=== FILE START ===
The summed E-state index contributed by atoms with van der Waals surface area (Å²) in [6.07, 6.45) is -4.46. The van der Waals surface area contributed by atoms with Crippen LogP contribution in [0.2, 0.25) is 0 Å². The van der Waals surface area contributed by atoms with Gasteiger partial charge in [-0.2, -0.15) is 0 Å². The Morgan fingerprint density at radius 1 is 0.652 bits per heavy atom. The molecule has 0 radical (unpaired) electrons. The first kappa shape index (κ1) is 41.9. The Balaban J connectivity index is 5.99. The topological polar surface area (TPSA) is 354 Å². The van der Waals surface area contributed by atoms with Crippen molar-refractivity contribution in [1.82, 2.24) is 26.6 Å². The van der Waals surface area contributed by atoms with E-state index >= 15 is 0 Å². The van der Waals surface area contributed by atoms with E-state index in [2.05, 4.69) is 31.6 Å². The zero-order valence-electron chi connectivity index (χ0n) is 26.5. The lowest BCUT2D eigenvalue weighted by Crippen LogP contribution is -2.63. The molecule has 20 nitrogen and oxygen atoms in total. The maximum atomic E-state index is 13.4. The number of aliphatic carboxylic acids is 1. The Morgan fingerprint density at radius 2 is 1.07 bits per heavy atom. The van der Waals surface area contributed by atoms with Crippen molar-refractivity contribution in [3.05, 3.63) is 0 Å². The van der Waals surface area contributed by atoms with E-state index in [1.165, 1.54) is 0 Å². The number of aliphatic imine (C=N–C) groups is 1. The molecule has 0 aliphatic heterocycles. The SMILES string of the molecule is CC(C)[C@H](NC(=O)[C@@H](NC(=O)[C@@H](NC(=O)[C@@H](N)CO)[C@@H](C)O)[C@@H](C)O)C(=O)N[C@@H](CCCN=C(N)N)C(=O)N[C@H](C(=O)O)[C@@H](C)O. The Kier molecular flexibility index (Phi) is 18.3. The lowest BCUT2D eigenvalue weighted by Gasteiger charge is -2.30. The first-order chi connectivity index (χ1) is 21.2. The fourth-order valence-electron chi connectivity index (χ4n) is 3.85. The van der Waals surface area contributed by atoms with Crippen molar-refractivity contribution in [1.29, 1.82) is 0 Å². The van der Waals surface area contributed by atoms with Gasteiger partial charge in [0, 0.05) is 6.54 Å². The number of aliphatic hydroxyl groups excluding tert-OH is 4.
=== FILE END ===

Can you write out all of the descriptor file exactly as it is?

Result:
The summed E-state index contributed by atoms with van der Waals surface area (Å²) in [6.07, 6.45) is -4.46. The van der Waals surface area contributed by atoms with Crippen LogP contribution in [0.2, 0.25) is 0 Å². The van der Waals surface area contributed by atoms with Gasteiger partial charge in [-0.2, -0.15) is 0 Å². The Morgan fingerprint density at radius 1 is 0.652 bits per heavy atom. The molecule has 0 radical (unpaired) electrons. The first kappa shape index (κ1) is 41.9. The Balaban J connectivity index is 5.99. The topological polar surface area (TPSA) is 354 Å². The van der Waals surface area contributed by atoms with Crippen molar-refractivity contribution in [1.82, 2.24) is 26.6 Å². The van der Waals surface area contributed by atoms with E-state index >= 15 is 0 Å². The van der Waals surface area contributed by atoms with E-state index in [2.05, 4.69) is 31.6 Å². The zero-order valence-electron chi connectivity index (χ0n) is 26.5. The lowest BCUT2D eigenvalue weighted by Crippen LogP contribution is -2.63. The molecule has 20 nitrogen and oxygen atoms in total. The maximum atomic E-state index is 13.4. The number of aliphatic carboxylic acids is 1. The Morgan fingerprint density at radius 2 is 1.07 bits per heavy atom. The van der Waals surface area contributed by atoms with Crippen molar-refractivity contribution in [3.05, 3.63) is 0 Å². The van der Waals surface area contributed by atoms with E-state index in [1.165, 1.54) is 0 Å². The number of aliphatic imine (C=N–C) groups is 1. The molecule has 0 aliphatic heterocycles. The SMILES string of the molecule is CC(C)[C@H](NC(=O)[C@@H](NC(=O)[C@@H](NC(=O)[C@@H](N)CO)[C@@H](C)O)[C@@H](C)O)C(=O)N[C@@H](CCCN=C(N)N)C(=O)N[C@H](C(=O)O)[C@@H](C)O. The Kier molecular flexibility index (Phi) is 18.3. The lowest BCUT2D eigenvalue weighted by Gasteiger charge is -2.30. The first-order chi connectivity index (χ1) is 21.2. The fourth-order valence-electron chi connectivity index (χ4n) is 3.85. The van der Waals surface area contributed by atoms with Crippen molar-refractivity contribution in [1.29, 1.82) is 0 Å². The van der Waals surface area contributed by atoms with Gasteiger partial charge in [0, 0.05) is 6.54 Å². The number of aliphatic hydroxyl groups excluding tert-OH is 4.